Lead author Dr. Alessandra Gennari of the National Cancer Research Institute in Genoa, Italy, and colleagues concluded in the August 20 Journal of Clinical Oncology that the policy of prolonging treatment after aggressive modern combination chemotherapy cannot be recommended for women with metastatic breast cancer.

Since the beginning of this study in 1998, administration of paclitaxel maintenance therapy has increased to once a week. Therefore, a possible benefit from more aggressive maintenance therapy cannot be ruled out.

New Treatment Pays Dividends in Pediatric Medulloblastoma

Significantly altering how both radiation and chemotherapy are used to treat children with medulloblastoma can significantly improve survival for patients with high-risk disease, according to clinical trial results released early online September 7 in Lancet Oncology.

Led by researchers from St. Jude Children's Research Hospital, the 134-patient study entailed giving patients with high-risk disease higher doses of radiation therapy and all patients a more "dose-intensive" chemotherapy regimen - that is, higher than usual doses for 4 months, instead of lower doses over 12 months, which is the current standard of care.

The 5-year event-free and overall survival rate for high-risk patients (metastatic disease or a tumor larger than 1.5 cm2 after surgery) was 70 percent compared with historical rates of 30 to 40 percent. High-risk patients with metastatic disease (who made up 85 percent of that group) had an overall survival rate of 66 percent.

"Meticulous staging and careful attention to detail during radiotherapy planning and treatment are essential to obtaining similar outcomes," said the study's lead author, Dr. Amar Gajjar, who directs the Division of Neuro-Oncology at St. Jude.

Among average-risk patients, 5-year event-free survival was 83 percent, on par with outcomes following standard chemotherapy regimens. The use of dose-intensive chemotherapy in average-risk patients, cautioned Dr. Howard Fine, chief of the NCI Neuro-Oncology Branch, may increase their chances of greater short-term and/or long-term toxicity "with no apparent benefit compared to historical controls." But a shorter overall length of treatment in the new dose-intense regimen also could reduce long-term morbidity, he continued, noting that future comparative trials will have to study these issues closely.

Finally, the results of a regimen tested in only a few select pediatric brain tumor centers of excellence may not be comparable to the historical data obtained from the often poorer outcomes seen when such treatment regimens are expanded to larger multi-institutional trials, Dr. Fine added.

Analyses of tumor samples, the study authors reported, confirmed earlier suggestions that patients whose tumor samples had activating mutations in the CTNNB1 gene are more likely to have superior outcomes.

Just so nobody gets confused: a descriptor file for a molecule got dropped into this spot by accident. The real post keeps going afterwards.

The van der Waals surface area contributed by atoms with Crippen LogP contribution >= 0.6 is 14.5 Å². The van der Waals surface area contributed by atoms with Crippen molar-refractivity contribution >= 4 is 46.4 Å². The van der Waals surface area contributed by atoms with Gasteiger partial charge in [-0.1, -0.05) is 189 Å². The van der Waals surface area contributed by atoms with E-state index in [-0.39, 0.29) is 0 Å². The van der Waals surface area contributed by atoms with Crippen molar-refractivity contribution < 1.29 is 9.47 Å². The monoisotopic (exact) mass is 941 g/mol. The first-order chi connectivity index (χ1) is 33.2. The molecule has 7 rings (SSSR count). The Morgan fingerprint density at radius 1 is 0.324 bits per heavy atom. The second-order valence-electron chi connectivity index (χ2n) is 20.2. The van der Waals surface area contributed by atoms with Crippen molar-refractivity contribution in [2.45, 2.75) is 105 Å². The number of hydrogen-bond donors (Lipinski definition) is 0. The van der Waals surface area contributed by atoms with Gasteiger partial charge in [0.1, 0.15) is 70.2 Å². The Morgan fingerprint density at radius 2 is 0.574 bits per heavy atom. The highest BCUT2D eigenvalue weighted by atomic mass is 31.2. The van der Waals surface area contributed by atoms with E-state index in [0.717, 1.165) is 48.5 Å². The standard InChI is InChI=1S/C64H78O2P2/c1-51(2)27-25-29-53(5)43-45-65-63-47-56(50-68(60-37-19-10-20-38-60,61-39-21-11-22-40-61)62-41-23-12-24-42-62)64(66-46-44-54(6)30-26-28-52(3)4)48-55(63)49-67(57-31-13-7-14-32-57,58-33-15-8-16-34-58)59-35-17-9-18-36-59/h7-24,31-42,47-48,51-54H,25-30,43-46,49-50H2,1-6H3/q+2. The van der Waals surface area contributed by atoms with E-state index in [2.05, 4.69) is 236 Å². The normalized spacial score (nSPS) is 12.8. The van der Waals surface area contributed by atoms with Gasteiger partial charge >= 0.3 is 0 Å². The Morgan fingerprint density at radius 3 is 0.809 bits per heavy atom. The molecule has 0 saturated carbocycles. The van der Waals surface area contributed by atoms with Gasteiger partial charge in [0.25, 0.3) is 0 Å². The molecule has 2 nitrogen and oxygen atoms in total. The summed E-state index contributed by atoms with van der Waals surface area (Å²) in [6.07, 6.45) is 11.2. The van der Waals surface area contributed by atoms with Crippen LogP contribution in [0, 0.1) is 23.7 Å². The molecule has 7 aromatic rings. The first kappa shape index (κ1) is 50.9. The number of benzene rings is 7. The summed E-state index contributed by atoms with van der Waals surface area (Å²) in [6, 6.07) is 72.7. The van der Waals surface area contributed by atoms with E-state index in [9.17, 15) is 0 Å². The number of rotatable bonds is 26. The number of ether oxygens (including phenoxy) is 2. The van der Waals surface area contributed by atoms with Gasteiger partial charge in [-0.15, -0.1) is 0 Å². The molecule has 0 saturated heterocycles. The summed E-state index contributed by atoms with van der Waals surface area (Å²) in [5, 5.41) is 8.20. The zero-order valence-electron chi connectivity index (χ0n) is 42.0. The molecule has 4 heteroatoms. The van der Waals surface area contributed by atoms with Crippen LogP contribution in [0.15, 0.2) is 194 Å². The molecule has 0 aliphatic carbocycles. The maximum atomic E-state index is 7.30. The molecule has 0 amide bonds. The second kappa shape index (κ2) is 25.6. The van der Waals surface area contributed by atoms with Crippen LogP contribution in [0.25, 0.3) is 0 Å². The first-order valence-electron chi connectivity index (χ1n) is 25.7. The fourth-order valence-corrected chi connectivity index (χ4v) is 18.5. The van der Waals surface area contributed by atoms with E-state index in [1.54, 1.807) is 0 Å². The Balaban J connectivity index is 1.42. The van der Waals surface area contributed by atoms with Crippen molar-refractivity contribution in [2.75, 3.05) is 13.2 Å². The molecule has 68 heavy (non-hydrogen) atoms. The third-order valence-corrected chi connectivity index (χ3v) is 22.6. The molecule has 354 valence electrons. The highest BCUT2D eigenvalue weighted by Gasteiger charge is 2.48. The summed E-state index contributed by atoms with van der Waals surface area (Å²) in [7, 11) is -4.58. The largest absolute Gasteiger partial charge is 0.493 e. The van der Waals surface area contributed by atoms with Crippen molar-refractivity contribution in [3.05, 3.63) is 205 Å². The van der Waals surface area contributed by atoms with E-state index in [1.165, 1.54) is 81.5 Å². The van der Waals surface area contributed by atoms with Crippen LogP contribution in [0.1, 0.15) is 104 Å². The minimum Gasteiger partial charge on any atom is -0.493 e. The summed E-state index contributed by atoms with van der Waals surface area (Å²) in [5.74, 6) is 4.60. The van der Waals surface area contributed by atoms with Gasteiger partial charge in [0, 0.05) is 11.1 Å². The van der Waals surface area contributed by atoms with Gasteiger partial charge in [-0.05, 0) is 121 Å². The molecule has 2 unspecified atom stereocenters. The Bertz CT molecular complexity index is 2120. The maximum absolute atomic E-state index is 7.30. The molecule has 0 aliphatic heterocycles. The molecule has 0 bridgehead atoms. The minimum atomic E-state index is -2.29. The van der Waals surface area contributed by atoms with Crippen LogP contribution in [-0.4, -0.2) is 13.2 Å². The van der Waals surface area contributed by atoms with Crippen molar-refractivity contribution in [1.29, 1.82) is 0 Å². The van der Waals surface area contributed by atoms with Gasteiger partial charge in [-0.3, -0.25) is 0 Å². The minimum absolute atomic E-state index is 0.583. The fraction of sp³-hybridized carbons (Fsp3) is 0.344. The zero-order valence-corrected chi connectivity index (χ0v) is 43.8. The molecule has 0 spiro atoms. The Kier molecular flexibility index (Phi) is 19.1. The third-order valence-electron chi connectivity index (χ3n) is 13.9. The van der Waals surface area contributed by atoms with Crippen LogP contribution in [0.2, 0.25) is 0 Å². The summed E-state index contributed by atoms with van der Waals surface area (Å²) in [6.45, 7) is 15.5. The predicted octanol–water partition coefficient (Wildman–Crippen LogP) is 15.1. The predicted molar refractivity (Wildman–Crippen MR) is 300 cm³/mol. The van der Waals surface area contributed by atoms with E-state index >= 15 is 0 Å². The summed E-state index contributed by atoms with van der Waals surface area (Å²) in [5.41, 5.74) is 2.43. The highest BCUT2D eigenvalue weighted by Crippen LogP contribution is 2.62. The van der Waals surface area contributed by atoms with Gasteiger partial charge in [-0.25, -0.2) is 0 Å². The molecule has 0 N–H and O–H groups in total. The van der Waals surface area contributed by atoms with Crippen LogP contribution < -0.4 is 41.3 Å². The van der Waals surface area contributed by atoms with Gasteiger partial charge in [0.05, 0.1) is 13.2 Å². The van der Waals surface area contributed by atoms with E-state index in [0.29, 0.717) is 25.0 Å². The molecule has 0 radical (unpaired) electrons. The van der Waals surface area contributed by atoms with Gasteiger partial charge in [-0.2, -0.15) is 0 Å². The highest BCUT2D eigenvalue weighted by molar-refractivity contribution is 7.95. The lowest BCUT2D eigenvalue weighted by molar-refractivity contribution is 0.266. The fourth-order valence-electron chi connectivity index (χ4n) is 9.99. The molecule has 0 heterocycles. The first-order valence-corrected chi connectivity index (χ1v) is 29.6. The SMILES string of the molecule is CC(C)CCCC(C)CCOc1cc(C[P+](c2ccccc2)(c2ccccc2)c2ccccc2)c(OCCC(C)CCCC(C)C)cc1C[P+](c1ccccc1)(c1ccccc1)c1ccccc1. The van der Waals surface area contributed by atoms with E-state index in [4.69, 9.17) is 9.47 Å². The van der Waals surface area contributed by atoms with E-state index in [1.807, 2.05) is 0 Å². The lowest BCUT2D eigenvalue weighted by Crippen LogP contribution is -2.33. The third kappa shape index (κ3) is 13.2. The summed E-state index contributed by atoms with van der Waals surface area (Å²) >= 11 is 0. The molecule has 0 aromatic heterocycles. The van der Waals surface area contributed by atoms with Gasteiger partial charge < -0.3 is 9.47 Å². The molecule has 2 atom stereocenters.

70-Gene Signature for Breast Cancer Risk Validated

Researchers have independently validated a 70-gene signature created in 2002 to assess the risk of recurrence of breast cancer among certain women with node-negative disease. The signature, developed at the Netherlands Cancer Institute, has been used experimentally to identify patients who do not need adjuvant chemotherapy because the risk of recurrence is so low that withholding chemotherapy would not compromise long-term health.

The study to validate the 70-gene signature, or classifier, included 307 women with node-negative cancers and certain types of tumors. The classifier was more predictive of the risk of recurrence, the risk of distant metastatic recurrence, and death from any cause than were several standard clinical prognostic methods, the researchers reported in the September 6 Journal of the National Cancer Institute (JNCI).

"We believe the results justify proceeding to a prospective study," wrote Dr. Marc Buyse of the International Drug Development Institute in Brussels, and his colleagues in the TRANSBIG Consortium.

The validation study in JNCI, noted Dr. Richard Simon of NCI's Division of Cancer Treatment and Diagnosis in an accompanying editorial, did not evaluate the clinical utility of the classifier. According to Dr. Simon, this can only be accomplished by randomly assigning a defined group of patients to have their treatment determined on the basis of either 1) the gene classifier or 2) standard practice guidelines. If the patients in the first group have better outcomes than those in the second, then clinical utility is established.

ERCC1 Expression in Lung Cancer May Predict Survival Benefit from Cisplatin

A new substudy from the International Adjuvant Lung Cancer Trial (IALT) - the IALT Bio study - has identified lack of expression of the DNA-repair protein ERCC1 as a possible predictor of increased survival after cisplatin-based chemotherapy. The results, published in the September 7 New England Journal of Medicine, showed that patients whose tumors lacked ERCC1 expression derived a significant survival benefit from adjuvant cisplatin-based chemotherapy, but patients with ERCC1-positive tumors did not.

The IALT Bio investigators used immunostaining to evaluate ERCC1 expression in tumor and control tissue taken from 761 patients who participated in the IALT trial; 389 had received adjuvant cisplatin-based chemotherapy, and 372 were followed without further treatment after surgery. The investigators then compared overall survival within the chemotherapy and control groups based on ERCC1 status.

Expression of ERCC1 correlated with age, tumor histology, and whether the tumor had spread into the pleura. For patients with ERCC1-negative tumors, the addition of chemotherapy significantly improved 5-year overall survival, which was 47 percent in the chemotherapy group and 39 percent in the control group. The addition of chemotherapy did not significantly improve survival for patients with ERCC1-positive tumors.